Qualcomm says if it had employed contract attorneys to review one million documents, “the result would have been far more time-consuming and no less expensive.”
Attorney Jay Yurkiw, chair of Porter Wright’s E-Discovery Practice Group, in Columbus, says court documents don’t always tell the whole story.
“It seems there’s something going on here that we’re not seeing,” he told ACEDS. “The costs seem high, but I would not jump to the conclusion that computer-assisted review is ineffective. That’s not the case.”
Yurkiw said H5 may have developed a custom algorithm for the complex case, and “run it a few times” to get sound results.
H5 says technology cuts costs by 50 to 75 percent
H5 Executive Managing Director, Jeff Kangas, told ACEDS the large volume of documents in the case contributed to the high costs. He said he cannot talk about details of the case, but believes H5 handled “many more” than a million documents for Qualcomm.
“The cost of any matter will correspond to the volume of documents it produces,” he said. “Computer-assisted review eliminates the downstream costs of attorney review, which can cost $2 to $4 per document, if done manually.”
“We typically see cost savings of 50 to 75 percent,” he adds.
Invoices show that H5 billed Qualcomm between $132,000 and $264,000 for “services rendered” on 14 separate occasions between June 30, 2009 and July 31, 2010. H5 delivered about 137,000 documents to Qualcomm between April and June 2011, records show, but it is not clear from the invoices whether that figure represents the total production.
H5’s Kangas cautions that the costs should be viewed in the context of a case now more than four years old. Computer-assisted review methods have evolved and improved during that time, he says.
Attorney gives best practices for cutting review costs
The large sums generated by the case undermine success stories to which computer-assisted review proponents point. The case shows how widely e-discovery costs can fluctuate irrespective of review method.
Matthew Nelson, an e-discovery attorney at Symantec in San Francisco, says many first generation computer-assisted review tools can produce unexpected costs.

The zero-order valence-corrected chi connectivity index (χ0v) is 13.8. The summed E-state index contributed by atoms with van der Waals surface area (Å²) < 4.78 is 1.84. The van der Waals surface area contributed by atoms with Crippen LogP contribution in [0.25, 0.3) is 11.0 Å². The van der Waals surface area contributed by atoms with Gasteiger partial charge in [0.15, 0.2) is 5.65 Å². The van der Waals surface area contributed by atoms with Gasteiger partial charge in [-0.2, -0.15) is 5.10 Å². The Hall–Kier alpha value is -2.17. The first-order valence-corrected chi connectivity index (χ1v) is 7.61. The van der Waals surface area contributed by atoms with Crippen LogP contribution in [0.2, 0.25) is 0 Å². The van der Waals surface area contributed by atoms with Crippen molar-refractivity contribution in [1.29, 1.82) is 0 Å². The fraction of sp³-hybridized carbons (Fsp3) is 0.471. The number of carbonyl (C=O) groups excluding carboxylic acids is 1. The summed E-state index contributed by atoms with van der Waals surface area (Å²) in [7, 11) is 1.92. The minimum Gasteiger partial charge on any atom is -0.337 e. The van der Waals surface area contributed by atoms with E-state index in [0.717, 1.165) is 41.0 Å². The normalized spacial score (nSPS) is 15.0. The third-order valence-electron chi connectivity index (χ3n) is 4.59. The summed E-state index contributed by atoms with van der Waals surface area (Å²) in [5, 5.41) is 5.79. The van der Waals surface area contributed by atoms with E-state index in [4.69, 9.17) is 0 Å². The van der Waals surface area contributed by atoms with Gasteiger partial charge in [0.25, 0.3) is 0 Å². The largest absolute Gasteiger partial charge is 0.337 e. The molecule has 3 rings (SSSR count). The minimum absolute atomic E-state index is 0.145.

“Machine learning has been around for decades and is only now being applied in the legal sphere,” he told ACEDS. “We’re still in the early stages of evolution.”
Nelson said some platforms are not fully automated, which introduces the risk of human error. Others are not transparent and require vendor personnel to validate statistics and perform other tasks at great costs. Most service providers also charge a premium for proprietary predictive coding, he said.
Court awards some but not all e-discovery expenses
The Qualcomm matter is unique because it is one of the first reported cases where a court awarded fees to a prevailing party for expenses incurred in computer-assisted review.
“My one takeaway is that a court was willing to reimburse a party for technology,” says Yurkiw, the Porter Wright attorney.
The framing of these e-discovery expenses — in terms of fees rather than costs — appears to have been a factor in the court’s decision to award them.
“Because [we] would seek compensation for that traditional, attorney-driven responsiveness review, it is reasonable for the Court to award the fees charged to Defendants by H5 for developing and employing a first-level document review algorithm,” Qualcomm said in requesting the award of fees.
Judge Battaglia found this method to be “reasonable under the circumstances.”
However, the court denied in Qualcomm’s bill of costs $929,000 in “fees for exemplification and copies,” including $840,000 in e-discovery costs for “analytical review tasks [performed by ProSearch] such as search term analysis, culling and deduplication.”
The defendants did not sufficiently describe the costs and may not recover them, said Samuel Hamrick, Clerk of the US District Court, in San Diego, in a December 18 cost taxation order.
The plaintiffs had argued that these e-discovery costs are not recoverable under the federal Taxation of Costs law at Title 28, US Code Section 1920(4). Notably, the court awarded computer-assisted review costs under two statutes that allow for recovery of attorneys’ fees, the US Patent Act and a California Statute.